Government, are you there? It’s me, social media!

Governments are all over social media these days. They have to be in order to ensure maximum communication between them and the people they serve. Effective communication is critical to have for governments because this ensures that the voices of the people can be heard through a medium that is easy for both parties to use. It’s fast and can create the sorts of debates between the people that the government wants to see in order to facilitate important decision making.

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As with anything really, there will be certain drivers and inhibitors surrounding social media within government implementation and adoption schemes and processes.

Social media has definitely been fully implemented into governmental systems. The Obama‘s, the Key‘s, the Clinton‘s, and many more government officials are fully invested in their various social media accounts. Between them all, they all have twitter accounts, Facebook accounts, and manage Instagram accounts as well. Social media has been fully adopted into the government by officials of various different ages and positions.

The motives that drive governments to use social media to connect with the people they represent are usually two main points: Transparency and the expectations that the public have of them.

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Government transparency is particularly important as this is what leads the people to have faith in the government officials they support. It is imperative for government officials to be clear and politically correct when they post on social media, as the kind of ‘eruption’ that can come from it has the chance to be negative or positive, depending on how the post was worded. However the kinds of reactions that governments can get from the public can be very useful.Take the New Zealand Flag debate for example. There was a huge backlash from the public, some in favour of the new flag design, but many wanted to retain the original flag. This could be even seen as critical market research for the government as it helps them to see their people’s needs and wants. All the backlash was seen everywhere on social media: Facebook, trending tags on Twitter, Youtube Ads, Instagram posts, and so much more. The governments often responded to these posts and brought them up in interviews. This helps to maintain government transparency as it also incorporates the people’s expectations of how government officials should behave.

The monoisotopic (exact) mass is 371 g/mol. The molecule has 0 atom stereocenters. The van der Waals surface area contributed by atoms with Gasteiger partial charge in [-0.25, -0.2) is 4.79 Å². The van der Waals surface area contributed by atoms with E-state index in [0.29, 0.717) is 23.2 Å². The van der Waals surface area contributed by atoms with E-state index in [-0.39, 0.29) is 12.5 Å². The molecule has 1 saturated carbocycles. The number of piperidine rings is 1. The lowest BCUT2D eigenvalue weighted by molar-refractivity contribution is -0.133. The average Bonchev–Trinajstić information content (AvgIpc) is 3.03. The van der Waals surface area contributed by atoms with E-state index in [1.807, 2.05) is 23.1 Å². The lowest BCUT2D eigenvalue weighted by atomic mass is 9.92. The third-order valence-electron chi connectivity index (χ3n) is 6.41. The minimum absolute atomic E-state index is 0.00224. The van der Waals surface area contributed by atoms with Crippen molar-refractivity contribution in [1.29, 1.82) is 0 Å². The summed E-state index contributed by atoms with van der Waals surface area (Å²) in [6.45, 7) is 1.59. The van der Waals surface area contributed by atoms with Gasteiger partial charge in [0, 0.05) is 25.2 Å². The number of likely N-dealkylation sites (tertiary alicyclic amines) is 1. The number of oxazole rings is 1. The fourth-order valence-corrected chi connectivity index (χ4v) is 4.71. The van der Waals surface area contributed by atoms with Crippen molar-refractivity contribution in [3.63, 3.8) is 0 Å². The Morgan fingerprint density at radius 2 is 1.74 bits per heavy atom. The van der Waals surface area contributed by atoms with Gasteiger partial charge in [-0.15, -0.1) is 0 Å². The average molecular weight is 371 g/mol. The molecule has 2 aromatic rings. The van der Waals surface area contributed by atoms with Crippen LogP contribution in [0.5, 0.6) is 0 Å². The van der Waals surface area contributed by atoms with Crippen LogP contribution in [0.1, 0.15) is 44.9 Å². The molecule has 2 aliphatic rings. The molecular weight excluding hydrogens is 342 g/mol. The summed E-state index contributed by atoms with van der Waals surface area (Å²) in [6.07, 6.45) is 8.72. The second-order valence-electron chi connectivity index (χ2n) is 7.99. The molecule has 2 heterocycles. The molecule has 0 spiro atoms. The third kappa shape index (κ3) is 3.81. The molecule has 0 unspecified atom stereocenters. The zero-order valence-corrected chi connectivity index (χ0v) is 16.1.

However, some inhibitors of social media within the government can include: security privacy, and accessibility.

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Obviously, the overall safety of those who work in the government, is highly important. Therefore, certain measures need to be taken to ensure that social media can still play a huge role within the government, but not severely impact it in a negative way. There are certain rules and policies that have been put in place to ensure the safety of government officials who post on social media. They should exercise good judgement and avoid posting overly controversial and offensive material.

The privacy of those who post online on social media for the government, (or if they are affiliated with the government in any way), is of utmost importance, as it is for any person who posts online. As most government officials, such as Barack Obama, are also very famous, ensuring their privacy is paramount to ensuring their overall safety as well. This may affect the degree to which these people are accessible through social media, and many of them have whole teams who run their accounts. This ensures a degree of distance between the prying eyes of the public and the government.

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The next part of this post talks about similarities and differences between the government and the private sector, in terms of the implementation and adoption of social media.

Generally, those in the public sector prefer, and desire, some form of a relation ship with those in government positions. Public sector members want to be able to have the ability to engage in some way with those in power so that they may have knowledge that their voices are being heard. Social media platforms such as Twitter are perfect for facilitating conversations such as these. It is a very simple way for the government and the public to communicate with each other. Twitter, Facebook, and occasionally Linkedin, let the public communicate and discuss important issues with those in power, and they can create polls and debates on hot topics.

A video that explains this very well is here:

However, those in the private sector find that social media is a way for them to build a community around themselves that share similar interests and loyalty to certain beliefs and opinions. Those in the private sector want to be able to create a positive image for themselves that will eventually become a positive outcome for them from a business perspective.

The attributes that both the public and private sector share is that they both use social media sites, albeit for different reasons, and they both find that using social media is particularly essential for making sure that their voices are heard and to make sure that there is a possibility of them getting what they want for the future.



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